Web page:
Sunday, 20 August 2017



Ishak Pasha Lived by a Road. The Silk Road



Text by Albena Shkodrova | Photographs by Anthony Georgieff   
In 1784, the Kurdish warlord Ishak Pasha picked out a high plateau near the mythical Ararat Mountain, located in present-day eastern Turkey.

The place had a great strategic significance for him, as the Silk Road passed in the valley below, and Ishak Pasha was in the business of collecting the tolls.

Without parsimony, he invested the toll money in a magnificent palace of a kind never seen before. When this architectural masterpiece was completed, as was the tradition, he had the architect's head chopped off. This was the only way to ensure there would never be another such palace in the world.

The exclusive rights over the palace’s architecture, thus acquired, lasted until 1917. Then, rather unceremoniously, they were violated by Russian solders who wrenched the enormous palace gates off the stone portal’s hinges and took them to Saint Petersburg. Now the gilded, richly ornate gates close the official entrance of one of the greatest museums in the world – the Hermitage.

 



The palace, which rests on a flat area scooped into the rocky slope, contains 336 rooms. They are all equipped with then-unseen luxuries, such as central heating, running water and a sewage system. An exquisite mosque, a mausoleum, a library and two reception halls with richly ornate façades, portals and interiors – everything was designed in an almost incredible mixture of styles. If we apply Schelling's view of architecture as frozen music, Ishak Pasha’s palace would have been an inconceivable and yet beautiful polyphonic melody, in which Georgian and Armenian vocals are accompanied by a Turkish tambourine and a Persian zither.



The interior structure of the mosque is a combination of the elongated vertical spaces, typical of Armenian churches, with the elaborate but subtle, almost transparent, Seljuk motifs. The Persian influence is apparent in the bas-reliefs on the mausoleum in the internal courtyard. A peculiar mixture of Georgian, Armenian, and Seljuk aesthetics oozes from the splendid dining hall in the harem. Because of the rooms’ position around courtyards and some of its decoration, the palace is considered as the last monumental building of the Ottoman Empire’s Lale Devri, or ‘Tulip Period’.

Even today, Ishak Pasha’s palace astonishes with its pragmatic assets. A small but important detail is that it hosts the toilet with probably the most fantastic view in the world.

From the window of the small antique room, you can see the whole valley of Dogubayazit, the last Turkish town before the border with Iran.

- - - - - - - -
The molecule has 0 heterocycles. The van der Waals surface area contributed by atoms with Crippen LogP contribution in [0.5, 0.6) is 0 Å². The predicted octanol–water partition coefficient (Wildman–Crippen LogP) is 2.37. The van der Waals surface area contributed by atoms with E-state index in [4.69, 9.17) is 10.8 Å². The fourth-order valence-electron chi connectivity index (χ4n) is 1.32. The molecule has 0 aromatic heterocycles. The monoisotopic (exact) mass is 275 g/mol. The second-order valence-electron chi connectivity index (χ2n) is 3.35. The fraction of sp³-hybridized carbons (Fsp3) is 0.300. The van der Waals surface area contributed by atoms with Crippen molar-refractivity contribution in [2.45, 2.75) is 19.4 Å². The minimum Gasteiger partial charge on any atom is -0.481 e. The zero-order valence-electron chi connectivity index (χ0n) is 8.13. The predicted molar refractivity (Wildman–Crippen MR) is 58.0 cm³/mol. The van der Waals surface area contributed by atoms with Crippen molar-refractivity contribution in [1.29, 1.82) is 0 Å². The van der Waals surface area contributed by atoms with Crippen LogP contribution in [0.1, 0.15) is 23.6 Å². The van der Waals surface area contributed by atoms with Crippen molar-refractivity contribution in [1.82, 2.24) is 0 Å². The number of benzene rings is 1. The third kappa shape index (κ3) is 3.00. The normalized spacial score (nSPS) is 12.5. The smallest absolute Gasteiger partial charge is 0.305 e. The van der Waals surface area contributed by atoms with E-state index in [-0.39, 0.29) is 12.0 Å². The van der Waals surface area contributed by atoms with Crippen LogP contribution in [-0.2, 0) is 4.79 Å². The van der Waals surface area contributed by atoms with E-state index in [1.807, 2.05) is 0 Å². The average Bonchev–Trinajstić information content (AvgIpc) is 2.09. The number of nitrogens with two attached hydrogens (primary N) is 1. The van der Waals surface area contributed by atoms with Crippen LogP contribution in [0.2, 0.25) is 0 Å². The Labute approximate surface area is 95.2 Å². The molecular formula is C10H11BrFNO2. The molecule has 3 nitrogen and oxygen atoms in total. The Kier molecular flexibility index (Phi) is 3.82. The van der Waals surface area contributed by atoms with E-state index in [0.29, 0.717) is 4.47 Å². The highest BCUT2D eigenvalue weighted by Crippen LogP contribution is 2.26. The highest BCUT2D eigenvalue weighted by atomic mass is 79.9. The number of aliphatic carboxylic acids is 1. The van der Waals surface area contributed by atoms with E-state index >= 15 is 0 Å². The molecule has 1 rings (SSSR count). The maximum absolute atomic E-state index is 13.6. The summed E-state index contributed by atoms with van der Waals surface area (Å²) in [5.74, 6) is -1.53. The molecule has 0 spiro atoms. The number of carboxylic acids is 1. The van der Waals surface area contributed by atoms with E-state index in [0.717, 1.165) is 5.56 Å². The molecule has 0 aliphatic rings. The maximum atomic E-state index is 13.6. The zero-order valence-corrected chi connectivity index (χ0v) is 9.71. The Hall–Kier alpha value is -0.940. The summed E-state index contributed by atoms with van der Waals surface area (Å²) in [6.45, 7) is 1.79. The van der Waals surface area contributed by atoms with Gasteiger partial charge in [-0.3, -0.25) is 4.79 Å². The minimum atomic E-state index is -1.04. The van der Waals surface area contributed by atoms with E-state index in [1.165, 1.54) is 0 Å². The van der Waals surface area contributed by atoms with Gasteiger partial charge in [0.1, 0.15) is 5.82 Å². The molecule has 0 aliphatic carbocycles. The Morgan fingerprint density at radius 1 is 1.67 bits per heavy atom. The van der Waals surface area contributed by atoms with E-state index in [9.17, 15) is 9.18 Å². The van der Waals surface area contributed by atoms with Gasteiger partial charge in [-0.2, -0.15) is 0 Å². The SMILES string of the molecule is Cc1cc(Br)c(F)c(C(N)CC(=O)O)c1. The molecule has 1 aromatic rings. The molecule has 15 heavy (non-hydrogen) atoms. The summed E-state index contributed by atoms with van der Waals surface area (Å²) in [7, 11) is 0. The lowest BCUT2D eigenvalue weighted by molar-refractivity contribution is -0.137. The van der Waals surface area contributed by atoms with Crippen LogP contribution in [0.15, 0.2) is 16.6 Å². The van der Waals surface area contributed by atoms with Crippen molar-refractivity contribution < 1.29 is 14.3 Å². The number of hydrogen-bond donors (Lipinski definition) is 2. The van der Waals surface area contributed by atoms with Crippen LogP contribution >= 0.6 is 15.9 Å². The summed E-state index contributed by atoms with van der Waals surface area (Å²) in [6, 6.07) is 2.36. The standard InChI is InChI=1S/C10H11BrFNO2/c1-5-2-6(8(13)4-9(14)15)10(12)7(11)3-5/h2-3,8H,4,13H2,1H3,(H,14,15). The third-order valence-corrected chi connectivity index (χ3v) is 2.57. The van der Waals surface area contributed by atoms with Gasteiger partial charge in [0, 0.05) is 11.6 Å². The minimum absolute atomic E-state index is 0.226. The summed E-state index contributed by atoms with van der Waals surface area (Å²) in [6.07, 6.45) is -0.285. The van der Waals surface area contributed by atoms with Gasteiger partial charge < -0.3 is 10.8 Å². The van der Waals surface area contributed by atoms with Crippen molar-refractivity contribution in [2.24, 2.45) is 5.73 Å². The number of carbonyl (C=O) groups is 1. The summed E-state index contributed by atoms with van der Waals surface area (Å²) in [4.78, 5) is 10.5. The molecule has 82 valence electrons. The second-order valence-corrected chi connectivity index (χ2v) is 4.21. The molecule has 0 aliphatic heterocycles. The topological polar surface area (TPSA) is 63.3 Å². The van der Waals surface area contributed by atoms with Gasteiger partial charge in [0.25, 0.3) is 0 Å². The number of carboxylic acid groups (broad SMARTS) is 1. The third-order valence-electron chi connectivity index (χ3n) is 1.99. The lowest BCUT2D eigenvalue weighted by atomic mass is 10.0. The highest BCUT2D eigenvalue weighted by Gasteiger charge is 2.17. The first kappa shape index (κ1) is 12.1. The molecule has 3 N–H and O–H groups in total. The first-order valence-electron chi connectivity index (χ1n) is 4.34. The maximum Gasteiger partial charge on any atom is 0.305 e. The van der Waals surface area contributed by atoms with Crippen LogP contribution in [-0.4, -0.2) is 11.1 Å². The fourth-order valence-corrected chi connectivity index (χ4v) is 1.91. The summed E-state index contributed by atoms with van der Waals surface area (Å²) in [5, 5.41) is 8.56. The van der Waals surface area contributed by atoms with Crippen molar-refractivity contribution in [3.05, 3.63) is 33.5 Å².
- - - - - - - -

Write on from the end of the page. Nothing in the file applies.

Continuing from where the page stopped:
Secondly, the palace offers every amenity necessary for human daily life, including some aspects of which modern architecture has deprived us. Among the excellent ideas are the dungeon and the stables, which can be reached from the first courtyard; the Turkish bath and the spacious kitchen, which apparently saw quite some cooking, judging from its smoke-tinged walls.

The three most beautiful spots in the palace, probably the hub of its social life, are the harem’s dining hall, the mosque and the library - all indisputable architectural masterpieces.



The women in Ishak Pasha's harem dined in a large, elegant hall, encircled by a colonnade with Georgian style ornaments. A black and white strip of stone slabs in the lower part of the room reveals a Seljuk signature. Three real and eleven “blind” windows take up the upper part of the hall, embedded in dramatically carved arches. Despite being bare and ravaged by time, the hall creates an extremely festive mood. One can imagine the pleasure with which the Kurdish lord's concubines devoured the food on their lavishly laid tables, probably often in his presence. The luxury they were provided with by Ishak Pasha indicates that they had sufficient influence in society, or at least over his heart.

A closer read of historical sources reveals that the popular modern view of women in Ottoman harems as luxurious slaves is quite false. Not only did they have great power, but they also lived fairly emancipated lives. This was also true of Ishak Pasha's wives, although their castle today is in the middle of nowhere. Two centuries ago, however, it was the centre of an ancient, bustling city.

Unfortunately, the rest of the buildings have been destroyed by earthquakes, and the town of Dogubayazit at the foot of the plateau was built in the early twentieth century, in order to service a large military base.

The few remnants of the ancient city around the palace are the mausoleum of Kurdish writer Ahmed Hani (eighteenth century), a mosque from the time of Selim I (early sixteenth century) and the ruins of a fort which supposedly dates from between the eighth and the second centuries BC. This accumulation of fragments belonging to different worlds is one of the charming features of present-day Turkey. It is frequent reminder of the strong ties between Europe and Asia.



Today, only a few of the visitors of Saint Petersburg’s Hermitage know about the origin of the splendid gilded gates. One of the reasons is that they look like part of the museum’s Baroque architecture. Transported 1,500 kilometres to the northwest, they do not appear as “oriental”, but rather pass off as a sample of the European influence on Russia. They remind us that, despite its present emancipation,
Europe originated from Asia to a large extent.

 

 

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